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Work Package 8 - Genetics


  • Dr. Illaria Coscia (Aberystwyth University)
  • Dr. Joe Ironside (Aberystwyth University)
  • Dr. Jo Porter (Heriot-Watt University)
  • Miss Hayley Watson (Aberystwyth University)

The aim of the GENEFISH work package is to assess genetic diversity and gene flow in the common cockle (Cerastoderma edule) and the edible crab (Cancer pagurus), two of the Irish Sea‘ s most commercially important shell fish species. Both species produce planktotrophic larvae and so gene flow depends upon the extent of larval dispersal as well as upon migrations of adults, in the case of the edible crab. We will sample cockles and crabs from multiple sites on both sides of the Irish Sea, including the most heavily exploited populations and those known to have suffered mass mortality. These samples will be analysed using a panel of microsatellite DNA markers to assess genetic diversity and gene flow. The results will be used to test the predictions of our models of larval dispersal and to infer losses of genetic diversity due to overexploitation and/or mass mortality events. These results will enhance the management of crab and cockle populations by indicating the extent to which they comprise discrete, self-recruiting stocks.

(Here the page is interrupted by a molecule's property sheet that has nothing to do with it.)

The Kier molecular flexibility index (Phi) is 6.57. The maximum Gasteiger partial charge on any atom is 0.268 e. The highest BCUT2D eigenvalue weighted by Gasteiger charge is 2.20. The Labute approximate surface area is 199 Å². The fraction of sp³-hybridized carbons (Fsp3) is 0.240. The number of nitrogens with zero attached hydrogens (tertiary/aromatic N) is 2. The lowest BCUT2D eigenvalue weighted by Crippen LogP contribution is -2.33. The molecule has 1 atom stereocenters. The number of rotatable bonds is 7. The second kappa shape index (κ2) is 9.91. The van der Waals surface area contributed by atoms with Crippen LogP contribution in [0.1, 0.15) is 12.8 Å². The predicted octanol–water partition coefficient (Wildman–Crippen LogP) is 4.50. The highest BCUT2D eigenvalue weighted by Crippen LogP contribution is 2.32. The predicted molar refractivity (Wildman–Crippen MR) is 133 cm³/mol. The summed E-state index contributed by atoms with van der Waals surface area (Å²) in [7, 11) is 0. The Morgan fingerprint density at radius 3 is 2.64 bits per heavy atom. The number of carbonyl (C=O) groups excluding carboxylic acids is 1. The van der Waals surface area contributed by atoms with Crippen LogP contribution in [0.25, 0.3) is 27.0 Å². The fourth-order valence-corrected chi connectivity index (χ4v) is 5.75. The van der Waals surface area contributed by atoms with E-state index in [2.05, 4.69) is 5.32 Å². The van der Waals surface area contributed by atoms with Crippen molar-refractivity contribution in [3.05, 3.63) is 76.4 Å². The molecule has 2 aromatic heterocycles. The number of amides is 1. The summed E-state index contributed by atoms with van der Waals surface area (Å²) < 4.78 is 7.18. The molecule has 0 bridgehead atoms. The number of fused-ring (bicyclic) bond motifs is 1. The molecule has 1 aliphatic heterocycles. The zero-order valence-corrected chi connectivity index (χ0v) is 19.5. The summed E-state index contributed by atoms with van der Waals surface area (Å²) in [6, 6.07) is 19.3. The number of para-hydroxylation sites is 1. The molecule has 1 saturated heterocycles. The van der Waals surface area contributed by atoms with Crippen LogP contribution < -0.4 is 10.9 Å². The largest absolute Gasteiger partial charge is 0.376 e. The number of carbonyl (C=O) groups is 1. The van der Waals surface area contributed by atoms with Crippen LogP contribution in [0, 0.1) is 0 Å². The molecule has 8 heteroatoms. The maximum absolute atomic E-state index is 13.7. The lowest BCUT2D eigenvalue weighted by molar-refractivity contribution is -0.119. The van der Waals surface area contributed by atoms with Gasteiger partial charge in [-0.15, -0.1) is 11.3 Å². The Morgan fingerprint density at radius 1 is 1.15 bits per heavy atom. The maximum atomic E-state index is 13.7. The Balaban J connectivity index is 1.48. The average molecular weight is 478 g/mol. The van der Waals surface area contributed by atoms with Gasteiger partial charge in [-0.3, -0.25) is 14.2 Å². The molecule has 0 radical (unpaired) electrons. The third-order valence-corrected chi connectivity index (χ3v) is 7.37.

Population Genetics of Edible Crab in the Irish Sea

  • Miss Hayley Watson

Edible crab (Cancer pagurus) is of high economic value to the UK and Ireland and is being exploited with increasing intensity due to the decline of fin-fisheries. As part of SUSFISH to inform sustainable development of Irish Sea shellfisheries for the next 50-100 years, we aim to determine the effective population size and genetic structure of C. pagurus populations in this area and to establish the extent to which they are self-recruiting. Knowing such details is essential for the sustainable exploitation of this commercial species.

It has been assumed that C. pagurus form a single, panmictic population around the British coast due to having planktotrophic larvae and mobile adults. However, research using microsatellite markers indicates very restricted gene flow between local C. pagurus populations around Britain.

Current research includes the analysis of C. pagurus from 11 locations within the Irish Sea; seven off the coast of Wales (north, mid and south) and four off the coast of Ireland (north, mid and south) (Figs 1&2). Their genetic diversity and population structure are being investigated by analysing DNA extracted from the haemolymph of living crabs using 12 species-specific microsatellite markers. 

Findings could have important management implications since isolated populations cannot recover through migration from local declines caused by overexploitation or disease.

Ireland Sampling                       
Figure 1. Sampling C. pagurus  in Ireland                                                       Figure 2. Bleeding haemolymph from C. pagurus for DNA analysis